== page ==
Northwood Strikes a Turkey in the Quill

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Northwood won first place in the State finals of The Quill, a writing competition that is part of the North Carolina Association for Scholastic Activities (NCASA), beating schools such as Cleveland High and Lee Early College High. According to the official NCASA website, Northwood has won first place for three consecutive years.

Seniors Frances Beroset, Amanda Peele and Rachel Crawford and junior Hudson Moore made up the four-person team representing Northwood in the competition, monitored by English teacher Kathleen Greenlee. Each member received a medal for first place and brought home the State Quill Championship trophy. Peele was happy to receive a medal for her essay.

“It’s nice,” Peele said. “Getting a medal for writing is a little different, but I appreciate it. I do a lot of writing; I’m in two English classes right now, so it’s nice to get a medal instead of a grade.”

Pictured from left to right: Seniors Frances Beroset and Amanda Peele, junior Hudson Moore and senior Rachel Crawford. Photo courtesy of Kathy Greenlee.
Pictured from left to right: Seniors Frances Beroset and Amanda Peele, junior Hudson Moore and senior Rachel Crawford. Photo courtesy of Kathy Greenlee.

Crawford received a first place medal for her creative writing essay.

“I’m really surprised because I was really confident in the piece that I wrote, but I didn’t think it was better than everyone there,” Crawford said. “I just knew those people were extremely talented, so it’s really a huge honor that they chose my story as the best.”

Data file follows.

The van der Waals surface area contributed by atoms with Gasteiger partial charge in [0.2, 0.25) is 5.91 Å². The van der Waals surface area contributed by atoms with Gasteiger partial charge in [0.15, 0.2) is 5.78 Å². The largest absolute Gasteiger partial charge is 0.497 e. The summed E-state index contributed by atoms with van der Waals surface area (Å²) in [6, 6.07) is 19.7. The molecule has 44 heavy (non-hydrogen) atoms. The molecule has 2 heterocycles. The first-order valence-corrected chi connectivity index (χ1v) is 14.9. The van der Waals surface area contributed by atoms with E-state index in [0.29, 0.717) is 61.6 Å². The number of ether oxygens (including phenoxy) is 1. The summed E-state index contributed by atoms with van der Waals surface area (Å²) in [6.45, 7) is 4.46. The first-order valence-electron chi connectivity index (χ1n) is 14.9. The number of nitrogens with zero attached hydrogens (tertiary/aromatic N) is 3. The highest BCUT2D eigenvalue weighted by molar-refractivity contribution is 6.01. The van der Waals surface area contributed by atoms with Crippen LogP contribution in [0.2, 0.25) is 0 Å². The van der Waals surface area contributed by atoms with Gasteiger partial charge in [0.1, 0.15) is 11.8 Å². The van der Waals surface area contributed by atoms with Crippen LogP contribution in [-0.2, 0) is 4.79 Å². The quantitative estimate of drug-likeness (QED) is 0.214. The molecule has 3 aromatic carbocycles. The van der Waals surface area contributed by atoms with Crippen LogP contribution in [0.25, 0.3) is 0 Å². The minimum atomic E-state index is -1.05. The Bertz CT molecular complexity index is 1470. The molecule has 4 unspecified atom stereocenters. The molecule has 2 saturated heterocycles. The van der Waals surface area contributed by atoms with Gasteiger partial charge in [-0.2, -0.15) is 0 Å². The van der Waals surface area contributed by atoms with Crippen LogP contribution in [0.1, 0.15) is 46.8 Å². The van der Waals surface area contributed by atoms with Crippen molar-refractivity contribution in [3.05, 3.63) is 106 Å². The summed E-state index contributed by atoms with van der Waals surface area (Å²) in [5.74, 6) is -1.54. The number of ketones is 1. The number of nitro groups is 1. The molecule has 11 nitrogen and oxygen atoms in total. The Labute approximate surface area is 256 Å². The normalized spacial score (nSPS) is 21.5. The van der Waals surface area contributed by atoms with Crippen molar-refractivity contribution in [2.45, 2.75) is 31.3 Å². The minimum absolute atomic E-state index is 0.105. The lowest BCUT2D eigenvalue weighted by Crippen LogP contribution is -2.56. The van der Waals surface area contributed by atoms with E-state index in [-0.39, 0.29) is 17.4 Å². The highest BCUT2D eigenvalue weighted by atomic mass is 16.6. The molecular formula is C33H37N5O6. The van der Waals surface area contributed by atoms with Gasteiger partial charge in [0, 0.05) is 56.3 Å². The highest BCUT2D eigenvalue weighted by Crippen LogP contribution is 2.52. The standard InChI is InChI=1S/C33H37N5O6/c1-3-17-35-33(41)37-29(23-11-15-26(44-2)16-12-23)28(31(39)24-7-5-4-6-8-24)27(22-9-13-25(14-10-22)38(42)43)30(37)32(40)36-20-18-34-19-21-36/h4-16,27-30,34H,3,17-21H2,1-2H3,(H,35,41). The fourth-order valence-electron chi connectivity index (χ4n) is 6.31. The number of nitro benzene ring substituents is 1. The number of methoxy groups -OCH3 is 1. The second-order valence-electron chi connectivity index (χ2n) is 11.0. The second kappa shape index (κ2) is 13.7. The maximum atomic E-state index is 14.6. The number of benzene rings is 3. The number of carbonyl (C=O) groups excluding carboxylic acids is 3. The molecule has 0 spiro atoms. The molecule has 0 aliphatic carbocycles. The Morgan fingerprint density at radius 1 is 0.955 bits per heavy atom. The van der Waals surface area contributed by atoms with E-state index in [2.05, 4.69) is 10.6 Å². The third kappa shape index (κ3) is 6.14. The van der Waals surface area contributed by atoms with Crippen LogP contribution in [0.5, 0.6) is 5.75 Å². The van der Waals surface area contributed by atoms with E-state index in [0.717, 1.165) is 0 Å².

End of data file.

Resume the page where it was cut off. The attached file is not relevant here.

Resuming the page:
During the competition, students are only given 90 minutes to write their essays. The timed competition is stressful to an extent for the members.

“It is [stressful],” Peele said. “Especially because I have trouble writing under time constraints. I took AP [Language and Composition] last year, and that was the first time I had to contend with timed writing. We had 102 minutes to write three essays.”

Though the time constraint is stressful, Peele said practice and timing for the Quill helps in aiding the stress.

“But we practice a lot and here [in The Quill] we have 90 minutes to write one essay, so you have more time to fully express your thoughts and a little more time to collect yourself,” Peele said. “It’s a little less stressful, so that was nice.”

Crawford felt the same way when writing her creative writing essay.

“I didn’t feel as if I was on a time crunch,” Crawford said. “This time I really connected with the prompt, so it kind of came easily to me. Usually the ideas kind of seem forced, but this time it came naturally, so I think that helped me a lot.”

Most of the stress was on Moore, who joined the team only two days before The Quill’s Regional Competition. It was also her first year participating in The Quill.

“It was my first year doing it. They actually called me in at the last minute like two days before the regional competition because someone backed out, apparently. They were like, ‘Hey, can you do this prompt?’ And I was like, ‘I don’t really know what this is, but I’d love to do it; sure.’”

The Quill has a requirement for a team of four members to compete in the competition. All three seniors need to be replaced with underclassmen for Northwood to qualify for The Quill next year. Moore shares her happiness in being part of this year’s winning team.

“It felt really great [winning The Quill],” Moore said. “This was actually really surprising to me, and I’m really honored to be a part of this group.”

– By Betty Her